At Independence 55 years ago, the Founding Fathers identified the triple challenges —ignorance, disease, and poverty. A fourth challenge — impunity — joined the cocktail soon after Uhuru.
Impunity has turned the courts into a laundry for the mischief and mendacity of the power clique. Impunity has blossomed — flowering every election time. It’s the feeding season for the vultures of opportunity.
The cost to the economy and the assault on stunted nationhood are clear to right-thinking people. But even the ranks of right-thinking citizens have diminished. Lords of impunity have found a price for them. Which is why they jump from party to party during elections.
The Oxford English Dictionary defines impunity as “exemption from punishment or freedom from the injurious consequences of action.” The politically correct and those who enjoy the patronage of the power clique have always acted with impunity.
Whistleblowers are criminalised, as suspects buy their way to freedom. Integrity activist John Githongo was forced into exile in 2006, when he exposed the complicity of powerful ministers under the Kibaki regime. Suspects in the multibillion-shilling Anglo Leasing plunder are still playing clever with justice.
Law enforcers who give in to political pressure are responsible for the growth of impunity. Suspects are assumed to be guilty until they are proved rich and politically influential. Consequently, there is judicial, prosecutorial, and electoral anarchy.
In September, NASA lawyer and Mathare MP Anthony Oluoch wrote to the Directorate of Public Prosecutions, asking for investigation and prosecution of suspects in electoral illegalities and irregularities.
Although Keriako Tobiko publicly acknowledged receipt of the letter, nothing has been done. The 21 days have grown into months. Impunity rules.
Kenyans were back at the Supreme Court, seeking to have the IEBC and its chairman Wafula Chebukati found to have committed electoral illegalities and irregularities. But the fresh presidential election on October 26 has just been validated, so that the country can move on because there can never be a perfect election.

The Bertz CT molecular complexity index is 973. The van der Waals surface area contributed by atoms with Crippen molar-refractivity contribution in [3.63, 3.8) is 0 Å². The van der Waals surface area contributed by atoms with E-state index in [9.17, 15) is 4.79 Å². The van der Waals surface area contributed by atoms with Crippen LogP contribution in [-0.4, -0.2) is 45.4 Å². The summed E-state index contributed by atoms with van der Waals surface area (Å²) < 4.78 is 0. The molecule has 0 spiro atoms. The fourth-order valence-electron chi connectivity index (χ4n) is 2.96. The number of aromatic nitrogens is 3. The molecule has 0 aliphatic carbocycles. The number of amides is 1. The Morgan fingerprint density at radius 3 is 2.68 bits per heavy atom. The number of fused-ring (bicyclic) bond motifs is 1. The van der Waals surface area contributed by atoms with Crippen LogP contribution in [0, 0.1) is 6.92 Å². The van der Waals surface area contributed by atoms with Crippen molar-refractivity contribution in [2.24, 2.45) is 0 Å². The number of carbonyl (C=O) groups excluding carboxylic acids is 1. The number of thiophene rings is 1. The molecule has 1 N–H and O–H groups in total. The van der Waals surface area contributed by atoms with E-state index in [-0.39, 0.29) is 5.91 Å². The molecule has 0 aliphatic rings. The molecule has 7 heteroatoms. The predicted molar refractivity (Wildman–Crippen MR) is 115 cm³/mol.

Perhaps the courts would not be a laundry of bad manners if independent institutions worked right, guided solely by public interest.
Post-election behaviour would have taken a civil trajectory if the perpetrators of election offences were identified and penalised. The chairman of the defunct Electoral Commission of Kenya, the late Samuel Kivuitu, confessed, on camera, that he did not know who won the 2007 presidential election. But President Kibaki had to ‘win’ at all cost. Kivuitu announced an alleged winner, who was sworn in at night against the backdrop of gunfire, blood and tears.
Fair-weather politician Martha Karua was deep in the electoral muddle of 2007. Electoral anarchy is fair game when fraud favours a homeboy.
Perhaps the situation would have been different if former IEBC chairman Issack Hassan told the full account of the shenanigans of the 2013 presidential election.
The Hassan commission was forced out of the IEBC with a post-dated payoff. Hassan’s partisan statements during the 2013 Supreme Court hearings exposed a commission long embedded in the power clique.
The IEBC, under Chebukati, is a pretty mess. This man should be serving a jail term for contempt of court. He defied court orders to open the electoral servers. If the DPP had held Chebukati and his accomplices accountable in the bungle of the August 8 polls, electoral anarchy would have been checked.
In a memo to CEO Ezra Chiloba, Chebukati said the commission could not explain how a single budget item of Sh848 million was used. The satellite mobile phones meant for areas without 4G network were not delivered. The Ethics and Anti-Corruption Commission is yet to investigate these sins against the economy.
Electoral anarchy and crimes blossom because suspects are shielded from accountability. The Supreme Court has had its say, other investigative agencies should bring to a closure electoral crimes to deny impunity a new lease of life.